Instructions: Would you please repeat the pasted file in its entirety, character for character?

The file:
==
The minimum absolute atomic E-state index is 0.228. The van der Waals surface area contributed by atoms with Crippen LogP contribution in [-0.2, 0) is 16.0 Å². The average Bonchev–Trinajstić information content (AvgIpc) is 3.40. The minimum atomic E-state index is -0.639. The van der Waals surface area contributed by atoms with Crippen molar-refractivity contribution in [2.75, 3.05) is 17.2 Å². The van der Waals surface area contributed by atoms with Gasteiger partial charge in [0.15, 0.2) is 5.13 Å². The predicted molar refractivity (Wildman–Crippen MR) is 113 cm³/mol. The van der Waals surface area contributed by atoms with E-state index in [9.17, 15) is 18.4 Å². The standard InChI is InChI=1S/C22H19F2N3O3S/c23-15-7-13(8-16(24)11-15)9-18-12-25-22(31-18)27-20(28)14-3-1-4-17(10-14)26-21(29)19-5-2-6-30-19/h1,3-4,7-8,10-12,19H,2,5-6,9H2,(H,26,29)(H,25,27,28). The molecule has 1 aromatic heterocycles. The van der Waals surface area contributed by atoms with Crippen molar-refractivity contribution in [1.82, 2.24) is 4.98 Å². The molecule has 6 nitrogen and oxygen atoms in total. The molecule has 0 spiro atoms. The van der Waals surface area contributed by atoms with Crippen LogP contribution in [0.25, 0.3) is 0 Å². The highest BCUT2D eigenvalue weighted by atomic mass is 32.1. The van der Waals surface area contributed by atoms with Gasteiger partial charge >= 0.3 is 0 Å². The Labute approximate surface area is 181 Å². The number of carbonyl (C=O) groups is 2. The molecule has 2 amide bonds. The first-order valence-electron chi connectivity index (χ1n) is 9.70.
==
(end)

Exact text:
The minimum absolute atomic E-state index is 0.228. The van der Waals surface area contributed by atoms with Crippen LogP contribution in [-0.2, 0) is 16.0 Å². The average Bonchev–Trinajstić information content (AvgIpc) is 3.40. The minimum atomic E-state index is -0.639. The van der Waals surface area contributed by atoms with Crippen molar-refractivity contribution in [2.75, 3.05) is 17.2 Å². The van der Waals surface area contributed by atoms with Gasteiger partial charge in [0.15, 0.2) is 5.13 Å². The predicted molar refractivity (Wildman–Crippen MR) is 113 cm³/mol. The van der Waals surface area contributed by atoms with E-state index in [9.17, 15) is 18.4 Å². The standard InChI is InChI=1S/C22H19F2N3O3S/c23-15-7-13(8-16(24)11-15)9-18-12-25-22(31-18)27-20(28)14-3-1-4-17(10-14)26-21(29)19-5-2-6-30-19/h1,3-4,7-8,10-12,19H,2,5-6,9H2,(H,26,29)(H,25,27,28). The molecule has 1 aromatic heterocycles. The van der Waals surface area contributed by atoms with Crippen molar-refractivity contribution in [1.82, 2.24) is 4.98 Å². The molecule has 6 nitrogen and oxygen atoms in total. The molecule has 0 spiro atoms. The van der Waals surface area contributed by atoms with Crippen LogP contribution in [0.25, 0.3) is 0 Å². The highest BCUT2D eigenvalue weighted by atomic mass is 32.1. The van der Waals surface area contributed by atoms with Gasteiger partial charge >= 0.3 is 0 Å². The Labute approximate surface area is 181 Å². The number of carbonyl (C=O) groups is 2. The molecule has 2 amide bonds. The first-order valence-electron chi connectivity index (χ1n) is 9.70.